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Comparison of compressional and elastic wave simulations for patient-specific planning prior to transcranial photoacoustic-guided neurosurgery
Journal of Biomedical Optics  (IF3.17),  Pub Date : 2021-07-01, DOI: 10.1117/1.jbo.26.7.076006
Michelle T. Graham, Reese A. Dunne, Muyinatu A. Lediju Bell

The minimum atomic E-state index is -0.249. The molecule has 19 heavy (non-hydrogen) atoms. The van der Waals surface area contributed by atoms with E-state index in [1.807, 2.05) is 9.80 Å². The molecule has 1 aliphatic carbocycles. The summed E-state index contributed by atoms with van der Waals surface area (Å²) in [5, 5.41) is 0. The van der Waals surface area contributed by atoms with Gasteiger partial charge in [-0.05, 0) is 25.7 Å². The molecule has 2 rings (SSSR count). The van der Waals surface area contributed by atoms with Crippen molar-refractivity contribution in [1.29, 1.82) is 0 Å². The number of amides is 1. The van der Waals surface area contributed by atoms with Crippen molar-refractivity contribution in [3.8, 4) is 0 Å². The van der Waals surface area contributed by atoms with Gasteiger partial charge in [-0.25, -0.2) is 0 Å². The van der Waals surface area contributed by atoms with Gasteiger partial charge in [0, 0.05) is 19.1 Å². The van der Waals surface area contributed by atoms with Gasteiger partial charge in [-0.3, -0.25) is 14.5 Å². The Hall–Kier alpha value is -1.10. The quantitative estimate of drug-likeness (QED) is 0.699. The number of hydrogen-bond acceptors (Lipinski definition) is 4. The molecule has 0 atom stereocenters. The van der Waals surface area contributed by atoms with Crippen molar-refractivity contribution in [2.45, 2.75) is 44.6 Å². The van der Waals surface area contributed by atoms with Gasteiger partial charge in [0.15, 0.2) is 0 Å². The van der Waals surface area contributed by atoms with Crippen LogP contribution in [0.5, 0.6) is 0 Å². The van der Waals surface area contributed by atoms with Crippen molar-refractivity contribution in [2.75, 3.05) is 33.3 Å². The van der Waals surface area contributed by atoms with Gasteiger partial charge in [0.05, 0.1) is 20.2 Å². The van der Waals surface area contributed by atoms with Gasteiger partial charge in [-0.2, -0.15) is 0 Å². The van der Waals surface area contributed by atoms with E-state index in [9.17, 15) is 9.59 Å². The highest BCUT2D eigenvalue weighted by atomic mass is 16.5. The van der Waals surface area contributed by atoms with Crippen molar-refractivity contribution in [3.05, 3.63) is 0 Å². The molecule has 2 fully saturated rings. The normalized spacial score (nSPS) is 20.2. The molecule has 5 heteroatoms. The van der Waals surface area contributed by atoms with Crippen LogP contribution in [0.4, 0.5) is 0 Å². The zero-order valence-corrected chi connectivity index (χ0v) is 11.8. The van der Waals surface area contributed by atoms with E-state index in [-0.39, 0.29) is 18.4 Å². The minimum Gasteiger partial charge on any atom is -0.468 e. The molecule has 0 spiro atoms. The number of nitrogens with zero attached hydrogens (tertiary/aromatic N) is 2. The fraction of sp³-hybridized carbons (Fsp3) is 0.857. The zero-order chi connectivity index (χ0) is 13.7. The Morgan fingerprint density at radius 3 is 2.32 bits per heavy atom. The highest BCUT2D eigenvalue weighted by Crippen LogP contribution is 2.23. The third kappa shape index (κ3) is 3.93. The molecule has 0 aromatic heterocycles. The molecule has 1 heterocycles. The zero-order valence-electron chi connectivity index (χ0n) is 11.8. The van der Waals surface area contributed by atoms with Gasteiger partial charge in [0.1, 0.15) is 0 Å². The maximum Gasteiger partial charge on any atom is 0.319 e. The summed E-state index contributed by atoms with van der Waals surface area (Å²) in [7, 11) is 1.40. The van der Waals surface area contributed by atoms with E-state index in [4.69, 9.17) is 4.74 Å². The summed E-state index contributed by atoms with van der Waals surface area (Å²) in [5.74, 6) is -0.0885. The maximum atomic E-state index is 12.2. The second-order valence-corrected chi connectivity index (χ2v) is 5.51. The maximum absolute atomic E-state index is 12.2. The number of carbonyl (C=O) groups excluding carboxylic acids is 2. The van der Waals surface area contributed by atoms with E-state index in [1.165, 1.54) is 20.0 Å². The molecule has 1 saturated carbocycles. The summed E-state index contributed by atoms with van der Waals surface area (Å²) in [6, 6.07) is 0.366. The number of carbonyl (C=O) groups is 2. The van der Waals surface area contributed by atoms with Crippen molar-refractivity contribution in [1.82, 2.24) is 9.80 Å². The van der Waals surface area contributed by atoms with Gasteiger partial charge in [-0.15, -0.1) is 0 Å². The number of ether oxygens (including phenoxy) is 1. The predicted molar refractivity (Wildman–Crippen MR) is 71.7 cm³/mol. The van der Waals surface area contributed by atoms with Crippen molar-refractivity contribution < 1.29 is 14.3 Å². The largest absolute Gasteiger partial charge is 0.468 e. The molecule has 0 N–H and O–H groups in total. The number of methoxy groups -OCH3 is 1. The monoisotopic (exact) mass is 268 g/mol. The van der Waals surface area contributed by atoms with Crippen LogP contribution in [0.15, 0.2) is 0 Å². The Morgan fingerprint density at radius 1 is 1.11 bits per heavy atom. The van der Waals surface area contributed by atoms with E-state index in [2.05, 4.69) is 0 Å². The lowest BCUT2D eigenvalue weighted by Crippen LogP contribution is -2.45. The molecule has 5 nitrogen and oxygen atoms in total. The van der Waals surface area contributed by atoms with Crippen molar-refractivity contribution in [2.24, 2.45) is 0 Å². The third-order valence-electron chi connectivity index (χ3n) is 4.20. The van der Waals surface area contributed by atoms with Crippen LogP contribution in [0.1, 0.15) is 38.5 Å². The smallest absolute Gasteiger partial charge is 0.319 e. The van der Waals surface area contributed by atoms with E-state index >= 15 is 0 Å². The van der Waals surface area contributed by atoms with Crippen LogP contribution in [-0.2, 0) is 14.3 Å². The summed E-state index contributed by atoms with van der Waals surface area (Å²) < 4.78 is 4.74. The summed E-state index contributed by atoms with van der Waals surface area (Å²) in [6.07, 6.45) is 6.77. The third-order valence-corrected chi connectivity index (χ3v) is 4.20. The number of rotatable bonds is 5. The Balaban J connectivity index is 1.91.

Significance: Simulations have the potential to be a powerful tool when planning the placement of photoacoustic imaging system components for surgical guidance. While elastic simulations (which include both compressional and shear waves) are expected to more accurately represent the physical transcranial acoustic wave propagation process, these simulations are more time-consuming and memory-intensive than the compressional-wave-only simulations that our group previously used to identify optimal acoustic windows for transcranial photoacoustic imaging. Aim: We present qualitative and quantitative comparisons of compressional and elastic wave simulations to determine which option is more suitable for preoperative surgical planning. Approach: Compressional and elastic photoacoustic k-Wave simulations were performed based on a computed tomography volume of a human cadaver head. Photoacoustic sources were placed in the locations of the internal carotid arteries and likely positions of neurosurgical instrument tips. Transducers received signals from three previously identified optimal acoustic windows (i.e., the ocular, nasal, and temporal regions). Target detectability, image-based target size estimates, and target-to-instrument distances were measured using the generalized contrast-to-noise ratio (gCNR), resolution, and relative source distances, respectively, for each simulation method. Results: The gCNR was equivalent between compressional and elastic simulations. The areas of the −6 dB contours of point spread functions utilized to measure resolution differed by 0.33 to 3.35 mm2. Target-to-instrument distance measurements were within 1.24 mm of the true distances. Conclusions: These results indicate that it is likely sufficient to utilize the less time-consuming, less memory-intensive compressional wave simulations for presurgical planning.